Polyploidy is common in the ginger family Zingiberaceae. The aims of the present paper are (1) to provide a general introduction on species diversity with emphasis on conservation; (2) to highlight the human-use significance of this family, focusing on the two major genera, Zingiber (ginger) and Curcuma (turmeric); (3) to present chromosome number data from 45 natural and cultivated Curcuma taxa from Thailand, of which polyploids are predominant; and (4) to describe our own work on cytotaxonomy of selected Thai Curcuma species. We obtained somatic chromosome numbers from root tips and analysed meiotic chromosome behaviour from flowers. We also used the molecular cytogenetic method of ribosomal gene mapping on chromosomes to infer mechanism of polyploidization and reveal genomic relationships among closely related species. The main results of our cytogenetic studies include the following. The most sought-after medicinal Curcuma cultivars growing on a large-scale basis are secondary triploids, so as taxa in natural habitats that are harvested for local utilisation. These triploids are sexually deficient, due to meiotic pairing abnormalities, but they are propagated asexually via rhizomes. The ribosomal mapping results indicate natural triploidization process via hybridisation, either within populations or across the species boundaries.
- medicinal plants
Taxonomic classification of the ginger family (Zingiberaceae) is still under revision for many floras, as more than 3000 species names have been used worldwide, but only half of these are accepted. These aromatic herbs grow in moist areas of the tropics and subtropics, including some regions that are seasonably dry. The ginger family comprises about 50 genera and more than 1300 species worldwide, and in Thailand 21 genera with about 200 species have been described. Numerous species are endemic to Thailand, but the majority has a wider distribution, especially over Southeast and South Asia. A few species of this family are commercially cultivated, such as ginger (Zingiber officinale Rosc.), turmeric (Curcuma longa L.) and aromatic ginger (Kaempferia galanga L.). Interestingly, these widely cultivated species are sexually deficient triploid or pentaploid plants—the elite cultivars are therefore propagated by rhizomes. These polyploid species are superior to their diploid relatives in terms of growth and yield, while the sought-after quality characters remain unchanged.
2. The ginger family (Zingiberaceae), with emphasis on Curcuma
The ginger family or Zingiberaceae comprises about 50 genera and more than 1300 species worldwide [1, 2]. The family distribution is pantropical, with centre of species diversity in South and Southeast Asia. Some species are found in America and subtropical and warm-temperate Asia. In China, 20 genera and 216 species (141 endemic, four introduced) have been recorded . Geographically, Thailand is part of the Indochinese region that harbours the highest ginger genetic resources [3, 4]. Several of these species are rare and endemic to Thailand . A large number of Thai taxa of Zingiberaceae are known as edible, ornamental or medicinal plants, from which commercial products beneficial to human can be developed.
Two best known genera in the context of cultivation and human uses worldwide are Zingiber Miller (ginger) and Curcuma Linnaeus (turmeric). The largest genus Zingiber, which comprises 100–200 species, is native to Southeast Asia especially in Thailand , China , the Indian subcontinent and New Guinea . It contains the true gingers, plants grown for their medicinal and culinary value. The best known is Z. officinale, the garden ginger.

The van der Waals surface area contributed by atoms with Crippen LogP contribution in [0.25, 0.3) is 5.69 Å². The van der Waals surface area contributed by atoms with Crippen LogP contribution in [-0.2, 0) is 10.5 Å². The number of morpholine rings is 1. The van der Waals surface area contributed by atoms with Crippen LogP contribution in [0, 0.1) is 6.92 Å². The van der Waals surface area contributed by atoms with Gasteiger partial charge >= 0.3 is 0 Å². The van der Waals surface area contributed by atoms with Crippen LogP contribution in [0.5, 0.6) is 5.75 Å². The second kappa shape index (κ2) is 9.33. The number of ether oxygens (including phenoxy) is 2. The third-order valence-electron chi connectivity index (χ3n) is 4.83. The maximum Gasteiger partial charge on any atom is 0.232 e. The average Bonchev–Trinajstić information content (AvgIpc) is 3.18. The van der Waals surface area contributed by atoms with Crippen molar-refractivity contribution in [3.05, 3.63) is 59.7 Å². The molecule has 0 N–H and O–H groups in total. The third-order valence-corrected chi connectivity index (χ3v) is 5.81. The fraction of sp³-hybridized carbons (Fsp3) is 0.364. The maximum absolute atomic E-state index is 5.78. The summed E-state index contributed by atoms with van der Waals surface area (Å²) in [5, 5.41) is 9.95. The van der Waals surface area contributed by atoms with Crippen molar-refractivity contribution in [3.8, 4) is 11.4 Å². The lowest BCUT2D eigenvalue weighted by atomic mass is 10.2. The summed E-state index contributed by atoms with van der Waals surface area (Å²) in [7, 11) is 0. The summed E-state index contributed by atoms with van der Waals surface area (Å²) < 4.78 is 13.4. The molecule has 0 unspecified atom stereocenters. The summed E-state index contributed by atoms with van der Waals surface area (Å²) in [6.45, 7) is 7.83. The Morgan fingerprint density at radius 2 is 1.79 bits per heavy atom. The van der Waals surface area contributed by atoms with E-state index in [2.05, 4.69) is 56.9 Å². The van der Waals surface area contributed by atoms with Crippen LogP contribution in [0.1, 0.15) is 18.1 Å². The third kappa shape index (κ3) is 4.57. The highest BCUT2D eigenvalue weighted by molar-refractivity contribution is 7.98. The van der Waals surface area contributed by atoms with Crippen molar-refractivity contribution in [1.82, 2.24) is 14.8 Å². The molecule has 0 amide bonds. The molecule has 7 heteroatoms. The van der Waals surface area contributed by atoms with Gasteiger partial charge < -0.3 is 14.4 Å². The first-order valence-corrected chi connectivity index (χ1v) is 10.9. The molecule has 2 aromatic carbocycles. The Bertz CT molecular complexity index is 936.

Curcuma is a genus of about 120 accepted species in the family Zingiberaceae that contains such species as turmeric (C. longa) and Siam tulip (C. alismatifolia Gagnep.). They are native to Southeast Asia, southern China, the Indian subcontinent, New Guinea and northern Australia [6, 8, 9, 10, 11]. Tropical Asia and South Asia are the diversity hotspots of the genus. Although the species diversity is very high and new species are being discovered regularly, other species are disappearing. Habitat loss, due to global warming, deforestation, agricultural expansion and anthropogenic activities, is one of the main causes of biodiversity loss worldwide [12, 13, 14]. In addition, overharvesting for use in traditional medicine has raised a serious concern that wild plants will be disappearing from nature.
According to the IUCN Red List of Threatened Species, seven Curcuma species have been declared endangered to extinction (EN) and six additionally critically endangered (CR). The endemic EN species are C. caulina J. Graham, India ; C. colorata Valeton, Indonesia ; C. coriacea Mangaly & M. Sabu, India ; C. corniculata Skornick., Lao ; C. prasina Skornick., Thailand ; C. sahuynhensis Skornick. & N.S. Lý, Vietnam ; and C. vitellina Skornick. & H.D.Tran, Vietnam . The endemic CR species are C. bhatii (R.M.Sm.) Skornick. & M. Sabu, India ; C. leonidii Skornick. & Luu, Vietnam ; C. newmanii Skornick., Vietnam ; C. pygmaea Skornick. & Sida f., Vietnam ; C. supraneeana (W.J. Kress & K. Larsen) Skornick., Thailand ; and C. vamana M. Sabu and Mangaly, India . There clearly is an urgent need to protect these Curcuma species in their natural habitats while at the same time encouraging ex situ conservation and supporting researches aiming to find viable methods for sustainable cultivation of species of economic potential.
3. Recent publications on the ginger family